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Does this mean that block selection method gets locked-in?

You tell the receiver how the txs in the block were selected.  However, it assumes priority size and fee per kb.

A block that doesn't use the standard transaction selection algorithm is at a disadvantage.  

This could be a good thing, since it would mean more consistency between miners.

I guess if block size is greater than demand for space, then it isn't a big deal, since the default rule is "all known transactions".

Pretty much locked-in by consensus. And the conclusion in bold is important.

IBLT makes the Bitcoin protocol function more closely to how all its users expect it to work. Right now there are several thousand users who expect their transaction(s) to get confirmed in the next block, and thousands of nodes who have a very similar view of those transactions. Usually, miners are good citizens and include many of the pending transactions.

However, a block could be mined where all this consensus is ignored and the new block is full of transactions which the miner has "pulled out of his ass" (real-world business or not) with fees payable to himself, a scenario which makes the existing 1MB limit look like a safety-blanket. Apart from providing PoW security to older blocks, the new block is unhelpful, and many of them together is an attack.

Transactions from the consensus pool are in an IBLT but they are canonically ordered and XOR'd in an offset manner such that a small percentage do not have to be known in advance, but the rest do, because that is the only way to peel them off. This goes way beyond normal data compression because the receivers know most of the contents in advance, hence O(1) block propagation occurs, or at worst O(logn).

The block propagation delay cost of including all transactions will be low, so the incentive improves for miners to rake in as many fees as possible, getting a high percentage of transactions confirmed within the 10 minute average.

A rogue miner gaming IBLT by withholding a new one for a few seconds, and broadcasting his secret/spam transactions first, could be frustrated by requiring 20% of IBLT transactions to be earlier than the mean age of the new block and the previous one.

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October 24, 2014, 05:34:17 PM
 #17

Why is it O(1) for block propagation?

If 1% of the transactions were different between 2 blocks, then the size of the IBLT would have to be 10 times larger to handle blocks that are 10 times larger.

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October 26, 2014, 10:24:18 PM
 #18

Why is it O(1) for block propagation?

If 1% of the transactions were different between 2 blocks, then the size of the IBLT would have to be 10 times larger to handle blocks that are 10 times larger.

No one else is chiming in so this is what I think: it depends.

It depends upon how synchronized all the unconfirmed tx mempools are. If all nodes are 100% synchronized, then, yes, O(1) block propagation can occur, even when clearing the whole mempool. In reality, mempools vary, by how much?, well it would be nice if there were metrics on it.

A 1% difference is a working number based upon allowing 6 seconds for a new transaction to fully propagate and 600 seconds between blocks. So, perhaps tx mempools are mostly non-synchronized at the margins (new tx incoming, and old tx being discarded without confirmation), and the middle 98% of the tx mempools have only a 0.1% difference. Maybe an IBLT would encounter a 0.01% difference by always selecting the "best" 50% of the unconfirmed transactions.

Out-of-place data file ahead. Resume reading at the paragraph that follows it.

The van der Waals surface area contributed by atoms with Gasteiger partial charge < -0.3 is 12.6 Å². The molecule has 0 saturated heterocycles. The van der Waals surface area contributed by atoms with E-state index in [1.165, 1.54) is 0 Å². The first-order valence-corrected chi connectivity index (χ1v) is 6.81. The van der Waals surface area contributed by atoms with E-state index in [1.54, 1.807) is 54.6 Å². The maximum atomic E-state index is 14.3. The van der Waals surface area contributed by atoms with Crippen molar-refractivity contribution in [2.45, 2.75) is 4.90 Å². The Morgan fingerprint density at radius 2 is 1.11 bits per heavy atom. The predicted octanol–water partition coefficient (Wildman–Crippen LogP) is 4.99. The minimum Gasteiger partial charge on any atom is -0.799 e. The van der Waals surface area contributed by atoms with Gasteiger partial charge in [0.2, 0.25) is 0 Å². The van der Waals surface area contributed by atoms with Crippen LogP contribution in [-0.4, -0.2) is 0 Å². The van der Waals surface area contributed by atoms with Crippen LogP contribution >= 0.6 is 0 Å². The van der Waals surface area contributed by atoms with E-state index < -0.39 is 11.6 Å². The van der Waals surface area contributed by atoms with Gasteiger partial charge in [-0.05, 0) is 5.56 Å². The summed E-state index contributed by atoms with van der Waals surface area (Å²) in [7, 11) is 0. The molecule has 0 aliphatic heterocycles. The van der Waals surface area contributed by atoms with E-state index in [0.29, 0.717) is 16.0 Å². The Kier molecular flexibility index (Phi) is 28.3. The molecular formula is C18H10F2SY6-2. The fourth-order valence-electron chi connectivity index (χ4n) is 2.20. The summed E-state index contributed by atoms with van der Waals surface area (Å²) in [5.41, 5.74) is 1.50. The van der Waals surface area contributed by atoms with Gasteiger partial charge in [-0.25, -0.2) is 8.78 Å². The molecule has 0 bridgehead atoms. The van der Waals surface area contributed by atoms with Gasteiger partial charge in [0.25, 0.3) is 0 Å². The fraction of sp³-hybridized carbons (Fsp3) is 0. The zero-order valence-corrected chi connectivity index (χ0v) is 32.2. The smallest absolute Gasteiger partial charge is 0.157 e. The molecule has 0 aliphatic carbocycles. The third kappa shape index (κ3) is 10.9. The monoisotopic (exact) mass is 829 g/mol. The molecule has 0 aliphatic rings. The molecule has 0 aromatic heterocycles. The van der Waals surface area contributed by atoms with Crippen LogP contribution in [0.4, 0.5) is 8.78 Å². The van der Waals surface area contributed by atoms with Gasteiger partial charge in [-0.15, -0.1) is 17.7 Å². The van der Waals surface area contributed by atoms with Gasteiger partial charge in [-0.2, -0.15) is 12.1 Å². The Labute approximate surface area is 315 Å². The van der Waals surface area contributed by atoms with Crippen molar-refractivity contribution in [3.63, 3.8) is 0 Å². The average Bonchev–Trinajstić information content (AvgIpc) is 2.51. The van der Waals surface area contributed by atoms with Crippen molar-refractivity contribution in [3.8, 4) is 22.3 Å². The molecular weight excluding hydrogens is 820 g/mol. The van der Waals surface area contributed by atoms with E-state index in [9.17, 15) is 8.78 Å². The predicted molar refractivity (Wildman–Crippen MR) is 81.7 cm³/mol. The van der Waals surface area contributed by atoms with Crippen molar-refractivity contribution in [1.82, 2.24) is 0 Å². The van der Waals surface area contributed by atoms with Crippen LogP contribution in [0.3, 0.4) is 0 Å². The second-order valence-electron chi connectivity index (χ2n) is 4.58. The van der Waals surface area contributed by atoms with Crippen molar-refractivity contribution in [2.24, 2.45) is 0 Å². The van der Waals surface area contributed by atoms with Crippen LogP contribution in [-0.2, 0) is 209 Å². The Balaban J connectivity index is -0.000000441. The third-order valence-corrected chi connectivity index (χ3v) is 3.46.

Also, the starting point is not zero, it is 1MB blocks which can hold 1000 differences.

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October 26, 2014, 11:28:27 PM
 #19

No one else is chiming in so this is what I think: it depends.

Yeah.  The whole system assumes that all miners use similar rules.

Quote
If all nodes are 100% synchronized, then, yes, O(1) block propagation can occur, even when clearing the whole mempool.

With 100% syncing, you can just send the header.

O(1) is a claim that as blocks get larger, the differences between 2 blocks does not increase.

Quote
A 1% difference is a working number based upon allowing 6 seconds for a new transaction to fully propagate and 600 seconds between blocks. So, perhaps tx mempools are mostly non-synchronized at the margins (new tx incoming, and old tx being discarded without confirmation), and the middle 98% of the tx mempools have only a 0.1% difference. Maybe an IBLT would encounter a 0.01% difference by always selecting the "best" 50% of the unconfirmed transactions.

I think miners could include when their block was created as part of the info they give.  If each tx has a timestamp linked with it, then this would remove network latency as a problem.

If a block had only transactions that are at least 20 seconds old, then 5 seconds of latency wouldn't matter.

Getting this to work means that there needs to be a way to agree on what the timestamp is for each transaction though.

Quote
Also, the starting point is not zero, it is 1MB blocks which can hold 1000 differences.

I don't understand what you mean.

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October 27, 2014, 04:02:42 AM
 #20

Fair points.

Also, the starting point is not zero, it is 1MB blocks which can hold 1000 differences.

I don't understand what you mean.

What I mean there is that because the differences increase relatively slowly, in practice the O(1) can hold for a while. Fixed size 1MB IBLT blocks being normal while disk block volumes increase through 5MB, 10MB, 15MB, which may take quite a few years. So it is an approximation, a reasonable functional description of what is happening in that time period. Of course, mathematically, the differences mount until, at some point 2MB blocks are needed. Who knows, maybe sidechains are doing heavy lifting by then.

It's still a hell of a lot better than O(n)  Smiley